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Jon Marcus, The Hechinger Report
Jon Marcus, The Hechinger Report
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For years, popular rankings of universities and colleges have been blamed for pushing universities and colleges to shift financial aid away from needy students to wealthier graduates of top private and suburban high schools who can help them raise their standings.
Now the government has introduced another ranking meant to shame them into doing a better job enrolling low-income students and making sure they graduate.
The schools are being scored for the first time based on the number of recipients of Pell Grants they enroll — grants that go to children of families earning around $40,000 or less, and used as a measure of low income — and the proportion who actually get degrees.
The Obama administration hopes the public exposure will encourage colleges and universities to admit more such students, and help them finish.
It also proposes a total of $5.7 billion in financial bonuses over 10 years to be shared among the schools that do the best job of this, though that is part of the president’s 2017 budget request, and requires congressional approval.
The new list gives an early look at which schools those might be.
For example, among public universities, 58 percent of the students at California State University at Stanislaus get Pell Grants, and 53 percent graduate within six years—an even higher percentage than the overall average graduation rate for that campus. At the City University of New York’s Bernard M. Baruch College, 45 percent of the students are on Pell Grants, and 69 percent graduate.
The top performer among private, nonprofit institutions: Agnes Scott College in Georgia, 45 percent of whose students are eligible for Pell Grants. Of those, 71 percent graduate within six years.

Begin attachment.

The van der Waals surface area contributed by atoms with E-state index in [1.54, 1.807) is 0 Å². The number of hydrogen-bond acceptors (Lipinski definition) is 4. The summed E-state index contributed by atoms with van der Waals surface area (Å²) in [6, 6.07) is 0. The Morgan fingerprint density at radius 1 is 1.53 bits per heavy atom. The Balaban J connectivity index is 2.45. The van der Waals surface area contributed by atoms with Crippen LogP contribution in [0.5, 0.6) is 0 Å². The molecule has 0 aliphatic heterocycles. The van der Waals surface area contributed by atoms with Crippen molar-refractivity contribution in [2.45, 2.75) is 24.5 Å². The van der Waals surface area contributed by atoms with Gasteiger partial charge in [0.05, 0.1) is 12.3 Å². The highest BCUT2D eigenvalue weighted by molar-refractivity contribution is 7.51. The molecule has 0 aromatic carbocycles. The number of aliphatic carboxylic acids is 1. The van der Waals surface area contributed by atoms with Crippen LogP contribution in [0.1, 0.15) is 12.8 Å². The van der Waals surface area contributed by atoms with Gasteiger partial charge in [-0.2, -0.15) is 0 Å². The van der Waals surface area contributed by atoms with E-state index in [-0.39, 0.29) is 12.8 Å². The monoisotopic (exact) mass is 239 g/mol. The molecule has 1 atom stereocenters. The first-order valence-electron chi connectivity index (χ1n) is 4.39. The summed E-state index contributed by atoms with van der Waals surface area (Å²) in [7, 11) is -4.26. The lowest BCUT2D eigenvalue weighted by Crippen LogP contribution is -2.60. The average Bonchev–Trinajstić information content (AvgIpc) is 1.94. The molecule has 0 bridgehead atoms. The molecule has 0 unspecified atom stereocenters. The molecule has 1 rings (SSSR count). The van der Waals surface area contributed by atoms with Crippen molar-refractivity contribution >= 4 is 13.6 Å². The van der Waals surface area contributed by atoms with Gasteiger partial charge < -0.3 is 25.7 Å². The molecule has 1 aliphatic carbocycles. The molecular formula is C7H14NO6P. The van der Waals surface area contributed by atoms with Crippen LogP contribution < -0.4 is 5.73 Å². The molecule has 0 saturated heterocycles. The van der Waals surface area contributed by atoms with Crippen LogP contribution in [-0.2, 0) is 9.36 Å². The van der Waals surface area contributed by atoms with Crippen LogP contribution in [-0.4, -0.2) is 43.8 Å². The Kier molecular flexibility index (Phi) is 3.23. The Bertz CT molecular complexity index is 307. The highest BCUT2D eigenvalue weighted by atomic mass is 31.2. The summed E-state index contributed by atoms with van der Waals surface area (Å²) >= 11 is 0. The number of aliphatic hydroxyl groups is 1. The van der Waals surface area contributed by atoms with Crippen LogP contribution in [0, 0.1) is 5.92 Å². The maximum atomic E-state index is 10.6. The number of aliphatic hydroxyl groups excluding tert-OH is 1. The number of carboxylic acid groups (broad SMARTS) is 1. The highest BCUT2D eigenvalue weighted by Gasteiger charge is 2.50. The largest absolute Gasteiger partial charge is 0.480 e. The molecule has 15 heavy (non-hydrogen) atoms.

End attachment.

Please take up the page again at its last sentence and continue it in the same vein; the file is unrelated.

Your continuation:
And while the most selective campuses have much smaller percentages of Pell students, the government ranks them, too. Amherst does best, with 22 percent of its enrollment Pell-eligible, and 94 percent of them finishing within six years.
What the department did not report are the colleges and universities that do the worst. But government data provided on request show they include the University of Maine at Augusta, where 57 percent of the students get Pell Grants, but only 9 percent graduate; Franklin University in Ohio, where the comparable figures are 47 percent and 11 percent; and Bluefield State College in West Virginia, 59 percent and 12 percent.
There are complications with preparing lists like this — complications on which higher-education lobbyists have seized to block them.
The college-by-college graduation rates reported by the Department of Education for low-income students are largely wrong, for instance, according to independent reviews, including by The Hechinger Report.
That’s because, while colleges and universities themselves are required to disclose the graduation rates of their students who get Pell Grants, if asked, they don’t have to report them to the government.
The Education Department instead has calculated this statistic using an obscure database that was designed to keep track of student loans, which means the many students who get Pell Grants but don’t take out any loans to pay for college don’t show up.
The Hechinger Report found the graduation rates for Pell recipients the government reports are off by an average of 10, and as much as 59, percentage points.
So in its new list, the department took the surprising step of relying instead on graduation data collected by someone else — The Education Trust, which advocates for low-income students.
The Education Trust did not calculate the six-year Pell graduation rates of every university and college, however, so hundreds are not included in the data.
Meanwhile, the Department of Education plans eventually change the way colleges and universities report their graduation rates.
In its report, the Obama administration pushed other measures it has already proposed to improve the college-going and graduation rates of low-income students, and took credit for others already in force, including the American Opportunity Tax Credit, which goes to certain families that pay college or university tuition.
In fact, more than half of the $34 billion a year in tuition tax credits like these goes to households earning more than $100,000 a year, according to the Tax Policy Center. This despite research showing that 13 out of 14 students in those families would have gone to college even without the tax breaks.
This story was produced by The Hechinger Report, a nonprofit, independent news organization focused on inequality and innovation in education. Read more about higher education.
Jon Marcus, higher-education editor, has written about higher education for the Washington Post, USA Today, Time, the Boston Globe, Washington Monthly, is North America higher-education correspondent for the Times (U.K.) Higher Education magazine, and contributed to the book Reinventing Higher Education.
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